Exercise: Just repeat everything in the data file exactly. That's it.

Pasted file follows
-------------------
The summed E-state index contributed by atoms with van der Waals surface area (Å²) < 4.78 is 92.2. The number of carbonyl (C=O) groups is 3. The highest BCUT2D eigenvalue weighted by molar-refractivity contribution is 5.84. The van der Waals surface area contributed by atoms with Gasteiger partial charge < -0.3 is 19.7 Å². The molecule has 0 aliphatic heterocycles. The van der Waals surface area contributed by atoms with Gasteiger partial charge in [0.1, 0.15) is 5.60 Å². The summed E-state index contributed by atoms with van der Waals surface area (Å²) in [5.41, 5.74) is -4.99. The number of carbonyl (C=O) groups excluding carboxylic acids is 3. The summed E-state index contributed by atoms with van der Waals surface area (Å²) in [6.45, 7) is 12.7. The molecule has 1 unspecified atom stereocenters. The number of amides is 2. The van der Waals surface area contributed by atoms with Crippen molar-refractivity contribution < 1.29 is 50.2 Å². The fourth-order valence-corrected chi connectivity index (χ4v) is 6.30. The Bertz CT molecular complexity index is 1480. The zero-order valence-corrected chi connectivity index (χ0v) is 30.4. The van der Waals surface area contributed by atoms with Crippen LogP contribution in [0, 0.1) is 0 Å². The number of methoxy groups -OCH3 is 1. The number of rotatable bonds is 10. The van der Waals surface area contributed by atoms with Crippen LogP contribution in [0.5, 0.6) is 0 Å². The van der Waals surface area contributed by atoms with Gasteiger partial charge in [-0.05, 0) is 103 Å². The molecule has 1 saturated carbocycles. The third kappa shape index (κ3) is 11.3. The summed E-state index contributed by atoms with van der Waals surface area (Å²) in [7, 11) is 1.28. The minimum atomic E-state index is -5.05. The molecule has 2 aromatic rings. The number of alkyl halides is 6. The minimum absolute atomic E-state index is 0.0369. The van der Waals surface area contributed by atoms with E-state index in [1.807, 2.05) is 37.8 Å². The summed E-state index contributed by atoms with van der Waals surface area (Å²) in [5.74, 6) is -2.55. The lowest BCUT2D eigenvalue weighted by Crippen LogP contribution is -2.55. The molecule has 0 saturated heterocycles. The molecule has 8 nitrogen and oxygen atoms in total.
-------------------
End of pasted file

The summed E-state index contributed by atoms with van der Waals surface area (Å²) < 4.78 is 92.2. The number of carbonyl (C=O) groups is 3. The highest BCUT2D eigenvalue weighted by molar-refractivity contribution is 5.84. The van der Waals surface area contributed by atoms with Gasteiger partial charge < -0.3 is 19.7 Å². The molecule has 0 aliphatic heterocycles. The van der Waals surface area contributed by atoms with Gasteiger partial charge in [0.1, 0.15) is 5.60 Å². The summed E-state index contributed by atoms with van der Waals surface area (Å²) in [5.41, 5.74) is -4.99. The number of carbonyl (C=O) groups excluding carboxylic acids is 3. The summed E-state index contributed by atoms with van der Waals surface area (Å²) in [6.45, 7) is 12.7. The molecule has 1 unspecified atom stereocenters. The number of amides is 2. The van der Waals surface area contributed by atoms with Crippen molar-refractivity contribution < 1.29 is 50.2 Å². The fourth-order valence-corrected chi connectivity index (χ4v) is 6.30. The Bertz CT molecular complexity index is 1480. The zero-order valence-corrected chi connectivity index (χ0v) is 30.4. The van der Waals surface area contributed by atoms with Crippen LogP contribution in [0, 0.1) is 0 Å². The number of methoxy groups -OCH3 is 1. The number of rotatable bonds is 10. The van der Waals surface area contributed by atoms with Crippen LogP contribution in [0.5, 0.6) is 0 Å². The van der Waals surface area contributed by atoms with Gasteiger partial charge in [-0.05, 0) is 103 Å². The molecule has 1 saturated carbocycles. The third kappa shape index (κ3) is 11.3. The summed E-state index contributed by atoms with van der Waals surface area (Å²) in [7, 11) is 1.28. The minimum atomic E-state index is -5.05. The molecule has 2 aromatic rings. The number of alkyl halides is 6. The minimum absolute atomic E-state index is 0.0369. The van der Waals surface area contributed by atoms with E-state index in [1.807, 2.05) is 37.8 Å². The summed E-state index contributed by atoms with van der Waals surface area (Å²) in [5.74, 6) is -2.55. The lowest BCUT2D eigenvalue weighted by Crippen LogP contribution is -2.55. The molecule has 0 saturated heterocycles. The molecule has 8 nitrogen and oxygen atoms in total.